Observations of Biologically Generated Turbulence in a Coastal Inlet

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Science  22 Sep 2006:
Vol. 313, Issue 5794, pp. 1768-1770
DOI: 10.1126/science.1129378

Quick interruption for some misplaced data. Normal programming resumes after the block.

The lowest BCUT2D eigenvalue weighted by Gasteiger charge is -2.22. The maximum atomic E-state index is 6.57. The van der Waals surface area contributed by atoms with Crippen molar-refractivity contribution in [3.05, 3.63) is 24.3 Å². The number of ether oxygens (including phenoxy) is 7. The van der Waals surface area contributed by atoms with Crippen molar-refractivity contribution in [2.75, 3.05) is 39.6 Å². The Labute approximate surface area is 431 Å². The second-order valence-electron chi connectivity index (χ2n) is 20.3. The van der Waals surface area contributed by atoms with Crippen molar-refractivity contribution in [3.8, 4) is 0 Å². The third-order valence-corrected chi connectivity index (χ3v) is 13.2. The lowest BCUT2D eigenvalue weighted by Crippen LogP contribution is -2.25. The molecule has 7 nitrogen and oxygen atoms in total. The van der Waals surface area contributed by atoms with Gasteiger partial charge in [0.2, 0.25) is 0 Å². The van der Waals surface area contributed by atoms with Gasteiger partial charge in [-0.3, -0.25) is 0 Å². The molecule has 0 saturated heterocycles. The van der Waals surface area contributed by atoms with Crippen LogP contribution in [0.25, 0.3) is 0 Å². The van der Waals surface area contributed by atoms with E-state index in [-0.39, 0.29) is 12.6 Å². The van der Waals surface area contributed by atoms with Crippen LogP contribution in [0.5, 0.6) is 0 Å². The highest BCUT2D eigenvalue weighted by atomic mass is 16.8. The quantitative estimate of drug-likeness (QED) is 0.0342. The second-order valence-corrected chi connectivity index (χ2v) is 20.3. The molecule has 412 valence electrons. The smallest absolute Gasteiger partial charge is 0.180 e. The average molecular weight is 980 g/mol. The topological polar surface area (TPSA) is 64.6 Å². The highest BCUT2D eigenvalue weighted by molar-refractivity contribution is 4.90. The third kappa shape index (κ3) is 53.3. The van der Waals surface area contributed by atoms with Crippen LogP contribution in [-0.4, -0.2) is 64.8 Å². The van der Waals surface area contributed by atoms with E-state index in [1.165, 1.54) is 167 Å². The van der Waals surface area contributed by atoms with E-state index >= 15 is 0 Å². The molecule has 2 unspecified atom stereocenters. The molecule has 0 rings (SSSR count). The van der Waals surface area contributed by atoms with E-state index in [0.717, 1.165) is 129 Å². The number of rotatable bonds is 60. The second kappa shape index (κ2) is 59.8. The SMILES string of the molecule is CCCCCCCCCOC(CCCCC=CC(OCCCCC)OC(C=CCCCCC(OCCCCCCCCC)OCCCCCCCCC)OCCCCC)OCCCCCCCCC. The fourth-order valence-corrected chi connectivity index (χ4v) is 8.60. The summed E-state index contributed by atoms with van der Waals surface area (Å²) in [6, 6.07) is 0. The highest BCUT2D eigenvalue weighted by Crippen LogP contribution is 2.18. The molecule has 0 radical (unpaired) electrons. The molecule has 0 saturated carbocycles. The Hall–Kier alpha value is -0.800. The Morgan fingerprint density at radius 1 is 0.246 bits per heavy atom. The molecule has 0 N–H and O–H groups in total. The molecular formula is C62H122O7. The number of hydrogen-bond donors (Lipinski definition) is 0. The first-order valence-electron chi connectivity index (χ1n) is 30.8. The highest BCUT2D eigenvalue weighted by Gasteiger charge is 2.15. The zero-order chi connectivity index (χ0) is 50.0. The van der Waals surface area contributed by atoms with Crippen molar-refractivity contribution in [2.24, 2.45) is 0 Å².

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Measurements in a coastal inlet revealed turbulence that was three to four orders of magnitude larger during the dusk ascent of a dense acoustic-scattering layer of krill than during the day, elevating daily-averaged mixing in the inlet by a factor of 100. Because vertically migrating layers of swimming organisms are found in much of the ocean, biologically generated turbulence may affect (i) the transport of inorganic nutrients to the often nutrient-depleted surface layer from underlying nutrient-rich stratified waters to affect biological productivity and (ii) the exchange of atmospheric gases such as CO2 with the stratified ocean interior, which has no direct communication with the atmosphere.

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